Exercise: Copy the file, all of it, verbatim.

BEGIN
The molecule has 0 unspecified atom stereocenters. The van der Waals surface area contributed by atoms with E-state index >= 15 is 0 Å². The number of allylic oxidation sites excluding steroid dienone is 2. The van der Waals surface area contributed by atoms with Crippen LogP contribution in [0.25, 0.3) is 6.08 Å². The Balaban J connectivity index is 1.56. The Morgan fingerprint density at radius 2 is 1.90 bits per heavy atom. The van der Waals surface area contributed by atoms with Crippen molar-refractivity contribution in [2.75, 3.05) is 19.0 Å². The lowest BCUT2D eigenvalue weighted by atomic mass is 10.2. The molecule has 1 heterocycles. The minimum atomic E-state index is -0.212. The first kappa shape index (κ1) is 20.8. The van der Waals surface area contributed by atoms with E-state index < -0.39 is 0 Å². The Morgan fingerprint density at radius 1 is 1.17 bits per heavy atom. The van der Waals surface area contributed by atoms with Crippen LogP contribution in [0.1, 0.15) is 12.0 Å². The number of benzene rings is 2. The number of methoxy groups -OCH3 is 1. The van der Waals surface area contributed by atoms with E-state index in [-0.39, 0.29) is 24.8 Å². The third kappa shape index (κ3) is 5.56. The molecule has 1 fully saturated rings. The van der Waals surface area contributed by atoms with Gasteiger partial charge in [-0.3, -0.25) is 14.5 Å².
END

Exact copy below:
The molecule has 0 unspecified atom stereocenters. The van der Waals surface area contributed by atoms with E-state index >= 15 is 0 Å². The number of allylic oxidation sites excluding steroid dienone is 2. The van der Waals surface area contributed by atoms with Crippen LogP contribution in [0.25, 0.3) is 6.08 Å². The Balaban J connectivity index is 1.56. The Morgan fingerprint density at radius 2 is 1.90 bits per heavy atom. The van der Waals surface area contributed by atoms with Crippen molar-refractivity contribution in [2.75, 3.05) is 19.0 Å². The lowest BCUT2D eigenvalue weighted by atomic mass is 10.2. The molecule has 1 heterocycles. The minimum atomic E-state index is -0.212. The first kappa shape index (κ1) is 20.8. The van der Waals surface area contributed by atoms with E-state index < -0.39 is 0 Å². The Morgan fingerprint density at radius 1 is 1.17 bits per heavy atom. The van der Waals surface area contributed by atoms with Crippen LogP contribution in [0.1, 0.15) is 12.0 Å². The number of benzene rings is 2. The number of methoxy groups -OCH3 is 1. The van der Waals surface area contributed by atoms with E-state index in [-0.39, 0.29) is 24.8 Å². The third kappa shape index (κ3) is 5.56. The molecule has 1 fully saturated rings. The van der Waals surface area contributed by atoms with Gasteiger partial charge in [-0.3, -0.25) is 14.5 Å².